Abstract: We ask how to share the cost of finitely many public goods (items) among users with different needs: some smaller subsets of items are enough to serve the needs of each user, yet the cost of all items must be covered, even if this entails inefficiently paying for redundant items. Typical examples are network connectivity problems when an existing (possibly inefficient) network must be maintained. We axiomatize a family of simple usage indices, one for each agent and for each item, measuring the relative worth of this item across agents, and generating cost sharing rules additive in costs.
    Keywords: Cost sharing; Redundant costs; Connection networks; Connectivity
    JEL: C71 D30 D85 M41
    Date: 2012–09
  7. By: Fosgerau, Mogens
    Abstract: This paper considers a congested bottleneck. A fast lane reserves a more than proportional share of capacity to a designated group of travelers. Travelers are otherwise identical and other travelers can use the reserved capacity when it would otherwise be idle. The paper shows that such a fast lane is always Pareto improving under Nash equilibrium in arrival times at the bottleneck and inelastic demand. It can replicate the arrival schedule and queueing outcomes of a toll that optimally charges a constant toll during part of the demand peak. Within some bounds, the fast lane scheme is still welfare improving when demand is elastic.
    Keywords: Congestion; Tolling; Bottleneck; Scheduling; Fast lane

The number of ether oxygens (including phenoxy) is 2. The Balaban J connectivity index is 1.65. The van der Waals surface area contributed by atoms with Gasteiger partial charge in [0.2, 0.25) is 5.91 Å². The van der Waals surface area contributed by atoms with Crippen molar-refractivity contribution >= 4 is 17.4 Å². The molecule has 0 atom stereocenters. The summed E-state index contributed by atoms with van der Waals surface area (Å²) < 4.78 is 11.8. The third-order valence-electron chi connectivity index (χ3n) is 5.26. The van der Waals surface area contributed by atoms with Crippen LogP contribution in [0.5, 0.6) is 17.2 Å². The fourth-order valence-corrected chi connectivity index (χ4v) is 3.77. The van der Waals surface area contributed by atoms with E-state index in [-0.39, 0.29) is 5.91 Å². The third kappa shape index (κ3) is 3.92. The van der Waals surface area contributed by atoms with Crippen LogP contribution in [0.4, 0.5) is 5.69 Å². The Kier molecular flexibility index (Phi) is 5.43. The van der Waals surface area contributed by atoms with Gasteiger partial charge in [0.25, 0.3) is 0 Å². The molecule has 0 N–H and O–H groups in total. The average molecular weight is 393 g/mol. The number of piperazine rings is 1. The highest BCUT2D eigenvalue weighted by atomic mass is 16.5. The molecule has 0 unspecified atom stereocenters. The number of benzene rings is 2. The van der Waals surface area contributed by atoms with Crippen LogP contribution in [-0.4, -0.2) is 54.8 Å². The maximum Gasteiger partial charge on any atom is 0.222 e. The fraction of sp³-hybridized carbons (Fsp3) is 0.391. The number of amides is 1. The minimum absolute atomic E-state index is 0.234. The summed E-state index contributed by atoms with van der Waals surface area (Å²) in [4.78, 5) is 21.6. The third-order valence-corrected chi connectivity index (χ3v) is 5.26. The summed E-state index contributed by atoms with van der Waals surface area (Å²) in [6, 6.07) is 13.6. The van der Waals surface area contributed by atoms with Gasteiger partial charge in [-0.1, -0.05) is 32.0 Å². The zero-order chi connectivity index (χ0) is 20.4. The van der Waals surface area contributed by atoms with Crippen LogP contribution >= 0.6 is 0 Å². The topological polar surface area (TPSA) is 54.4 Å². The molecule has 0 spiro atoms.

JEL: R41
    Date: 2011
  8. By: Arie ten Cate
    Abstract: <p>The coming energy transition in residential neighbourhoods in the Netherlands is the result of the increasing cost of CO2 emission and the decreasing costs of solar PhotoVoltaics (PV) and alternative techniques of residential heating, namely Combined Heat and Power (CHP) and heat pump. </p><p>The optimal transition is found by minimizing the total discounted social costs of residential energy consumption and generation. Social costs include the cost of CO2 emission and the investment in the electric network. The model integrates economics and the electric constraints based on the Alternating Current (AC) network power flow.</p><p>The results indicate that in the optimal transition nearly all houses are going to use an air-to-water heat pump with auxiliary gas heating. This shift from gas to electricity depends very little on the future CO2 price or the network costs. Solar PV is not yet socially profitable at this moment.</p><p>The "business case" for a household, using private costs, includes taxes and excludes CO2 costs and uses a higher discount rate. In the resulting optimum no heat pumps are used. However, reducing the ratio of the electricity tax versus the gas tax moves the private optimum to the social optimum.</p><p>In order to use the model (with GAMS) or to verify table 18 (with Octave/Matlab), download the packed file below (If needed: rename it from .txt  to .zip and unpack the file)</p>
    JEL: C61 Q42 Q48 Q58
    Date: 2012–11